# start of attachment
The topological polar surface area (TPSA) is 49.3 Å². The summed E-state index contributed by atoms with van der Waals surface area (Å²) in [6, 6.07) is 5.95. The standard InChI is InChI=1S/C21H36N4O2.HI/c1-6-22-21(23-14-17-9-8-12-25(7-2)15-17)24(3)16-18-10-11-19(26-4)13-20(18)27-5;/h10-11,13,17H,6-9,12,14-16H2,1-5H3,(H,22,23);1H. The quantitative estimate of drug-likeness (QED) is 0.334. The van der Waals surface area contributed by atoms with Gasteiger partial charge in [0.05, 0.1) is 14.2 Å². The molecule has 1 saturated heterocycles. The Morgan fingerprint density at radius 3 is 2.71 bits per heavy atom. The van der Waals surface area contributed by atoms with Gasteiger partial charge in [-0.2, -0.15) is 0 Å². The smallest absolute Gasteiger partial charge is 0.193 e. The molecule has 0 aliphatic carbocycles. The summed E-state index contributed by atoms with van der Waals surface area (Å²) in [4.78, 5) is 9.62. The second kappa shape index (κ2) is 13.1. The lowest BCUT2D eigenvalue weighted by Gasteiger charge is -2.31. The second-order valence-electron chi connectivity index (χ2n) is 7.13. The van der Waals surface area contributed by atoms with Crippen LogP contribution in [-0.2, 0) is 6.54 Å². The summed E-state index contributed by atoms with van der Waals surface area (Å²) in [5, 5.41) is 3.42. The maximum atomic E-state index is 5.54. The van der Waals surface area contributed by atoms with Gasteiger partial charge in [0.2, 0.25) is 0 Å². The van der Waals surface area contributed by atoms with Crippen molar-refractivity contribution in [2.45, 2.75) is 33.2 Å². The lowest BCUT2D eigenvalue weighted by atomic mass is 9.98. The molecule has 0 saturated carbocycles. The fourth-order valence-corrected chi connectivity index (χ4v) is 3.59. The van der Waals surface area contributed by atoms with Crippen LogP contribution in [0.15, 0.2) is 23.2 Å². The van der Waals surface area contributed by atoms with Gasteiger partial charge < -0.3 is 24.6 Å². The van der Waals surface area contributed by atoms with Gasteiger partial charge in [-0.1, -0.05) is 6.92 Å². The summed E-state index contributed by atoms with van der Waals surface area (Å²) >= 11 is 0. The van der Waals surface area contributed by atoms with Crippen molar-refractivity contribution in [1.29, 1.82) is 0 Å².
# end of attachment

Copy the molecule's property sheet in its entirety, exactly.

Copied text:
The topological polar surface area (TPSA) is 49.3 Å². The summed E-state index contributed by atoms with van der Waals surface area (Å²) in [6, 6.07) is 5.95. The standard InChI is InChI=1S/C21H36N4O2.HI/c1-6-22-21(23-14-17-9-8-12-25(7-2)15-17)24(3)16-18-10-11-19(26-4)13-20(18)27-5;/h10-11,13,17H,6-9,12,14-16H2,1-5H3,(H,22,23);1H. The quantitative estimate of drug-likeness (QED) is 0.334. The van der Waals surface area contributed by atoms with Gasteiger partial charge in [0.05, 0.1) is 14.2 Å². The molecule has 1 saturated heterocycles. The Morgan fingerprint density at radius 3 is 2.71 bits per heavy atom. The van der Waals surface area contributed by atoms with Gasteiger partial charge in [-0.2, -0.15) is 0 Å². The smallest absolute Gasteiger partial charge is 0.193 e. The molecule has 0 aliphatic carbocycles. The summed E-state index contributed by atoms with van der Waals surface area (Å²) in [4.78, 5) is 9.62. The second kappa shape index (κ2) is 13.1. The lowest BCUT2D eigenvalue weighted by Gasteiger charge is -2.31. The second-order valence-electron chi connectivity index (χ2n) is 7.13. The van der Waals surface area contributed by atoms with Crippen LogP contribution in [-0.2, 0) is 6.54 Å². The summed E-state index contributed by atoms with van der Waals surface area (Å²) in [5, 5.41) is 3.42. The maximum atomic E-state index is 5.54. The van der Waals surface area contributed by atoms with Gasteiger partial charge in [0.2, 0.25) is 0 Å². The van der Waals surface area contributed by atoms with Crippen molar-refractivity contribution in [2.45, 2.75) is 33.2 Å². The lowest BCUT2D eigenvalue weighted by atomic mass is 9.98. The molecule has 0 saturated carbocycles. The fourth-order valence-corrected chi connectivity index (χ4v) is 3.59. The van der Waals surface area contributed by atoms with Crippen LogP contribution in [0.15, 0.2) is 23.2 Å². The van der Waals surface area contributed by atoms with Gasteiger partial charge < -0.3 is 24.6 Å². The van der Waals surface area contributed by atoms with Gasteiger partial charge in [-0.1, -0.05) is 6.92 Å². The summed E-state index contributed by atoms with van der Waals surface area (Å²) >= 11 is 0. The van der Waals surface area contributed by atoms with Crippen molar-refractivity contribution in [1.29, 1.82) is 0 Å².